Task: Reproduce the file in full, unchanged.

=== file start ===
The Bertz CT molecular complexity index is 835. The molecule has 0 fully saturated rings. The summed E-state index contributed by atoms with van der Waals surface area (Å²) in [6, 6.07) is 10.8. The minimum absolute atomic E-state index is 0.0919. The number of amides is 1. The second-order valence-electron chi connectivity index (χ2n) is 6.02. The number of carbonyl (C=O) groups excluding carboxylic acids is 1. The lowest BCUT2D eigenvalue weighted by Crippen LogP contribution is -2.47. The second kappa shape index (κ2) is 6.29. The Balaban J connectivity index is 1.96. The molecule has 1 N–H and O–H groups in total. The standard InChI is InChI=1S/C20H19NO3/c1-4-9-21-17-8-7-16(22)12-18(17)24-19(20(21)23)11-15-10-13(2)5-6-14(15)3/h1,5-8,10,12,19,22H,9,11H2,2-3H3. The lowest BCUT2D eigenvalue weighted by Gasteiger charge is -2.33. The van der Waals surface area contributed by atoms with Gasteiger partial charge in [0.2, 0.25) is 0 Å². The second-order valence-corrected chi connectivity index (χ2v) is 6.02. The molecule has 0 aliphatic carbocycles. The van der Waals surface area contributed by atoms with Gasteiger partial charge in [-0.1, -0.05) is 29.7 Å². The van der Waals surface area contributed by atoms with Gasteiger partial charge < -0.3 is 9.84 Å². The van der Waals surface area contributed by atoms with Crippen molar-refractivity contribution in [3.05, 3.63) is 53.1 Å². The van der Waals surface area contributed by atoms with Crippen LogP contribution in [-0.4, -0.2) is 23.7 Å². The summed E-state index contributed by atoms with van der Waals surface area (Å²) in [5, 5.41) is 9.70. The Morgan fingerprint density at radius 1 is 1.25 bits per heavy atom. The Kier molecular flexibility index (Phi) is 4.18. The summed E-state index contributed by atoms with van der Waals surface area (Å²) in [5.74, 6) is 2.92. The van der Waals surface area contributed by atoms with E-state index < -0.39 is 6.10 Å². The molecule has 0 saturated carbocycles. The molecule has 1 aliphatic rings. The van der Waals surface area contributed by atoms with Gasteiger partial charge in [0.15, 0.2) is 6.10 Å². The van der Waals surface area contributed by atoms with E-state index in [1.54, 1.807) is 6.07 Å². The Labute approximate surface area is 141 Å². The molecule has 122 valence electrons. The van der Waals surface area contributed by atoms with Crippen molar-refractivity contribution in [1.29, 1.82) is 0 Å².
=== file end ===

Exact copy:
The Bertz CT molecular complexity index is 835. The molecule has 0 fully saturated rings. The summed E-state index contributed by atoms with van der Waals surface area (Å²) in [6, 6.07) is 10.8. The minimum absolute atomic E-state index is 0.0919. The number of amides is 1. The second-order valence-electron chi connectivity index (χ2n) is 6.02. The number of carbonyl (C=O) groups excluding carboxylic acids is 1. The lowest BCUT2D eigenvalue weighted by Crippen LogP contribution is -2.47. The second kappa shape index (κ2) is 6.29. The Balaban J connectivity index is 1.96. The molecule has 1 N–H and O–H groups in total. The standard InChI is InChI=1S/C20H19NO3/c1-4-9-21-17-8-7-16(22)12-18(17)24-19(20(21)23)11-15-10-13(2)5-6-14(15)3/h1,5-8,10,12,19,22H,9,11H2,2-3H3. The lowest BCUT2D eigenvalue weighted by Gasteiger charge is -2.33. The van der Waals surface area contributed by atoms with Gasteiger partial charge in [0.2, 0.25) is 0 Å². The second-order valence-corrected chi connectivity index (χ2v) is 6.02. The molecule has 0 aliphatic carbocycles. The van der Waals surface area contributed by atoms with Gasteiger partial charge in [-0.1, -0.05) is 29.7 Å². The van der Waals surface area contributed by atoms with Gasteiger partial charge < -0.3 is 9.84 Å². The van der Waals surface area contributed by atoms with Crippen molar-refractivity contribution in [3.05, 3.63) is 53.1 Å². The van der Waals surface area contributed by atoms with Crippen LogP contribution in [-0.4, -0.2) is 23.7 Å². The summed E-state index contributed by atoms with van der Waals surface area (Å²) in [5, 5.41) is 9.70. The Morgan fingerprint density at radius 1 is 1.25 bits per heavy atom. The Kier molecular flexibility index (Phi) is 4.18. The summed E-state index contributed by atoms with van der Waals surface area (Å²) in [5.74, 6) is 2.92. The van der Waals surface area contributed by atoms with E-state index < -0.39 is 6.10 Å². The molecule has 0 saturated carbocycles. The molecule has 1 aliphatic rings. The van der Waals surface area contributed by atoms with Gasteiger partial charge in [0.15, 0.2) is 6.10 Å². The van der Waals surface area contributed by atoms with E-state index in [1.54, 1.807) is 6.07 Å². The Labute approximate surface area is 141 Å². The molecule has 122 valence electrons. The van der Waals surface area contributed by atoms with Crippen molar-refractivity contribution in [1.29, 1.82) is 0 Å².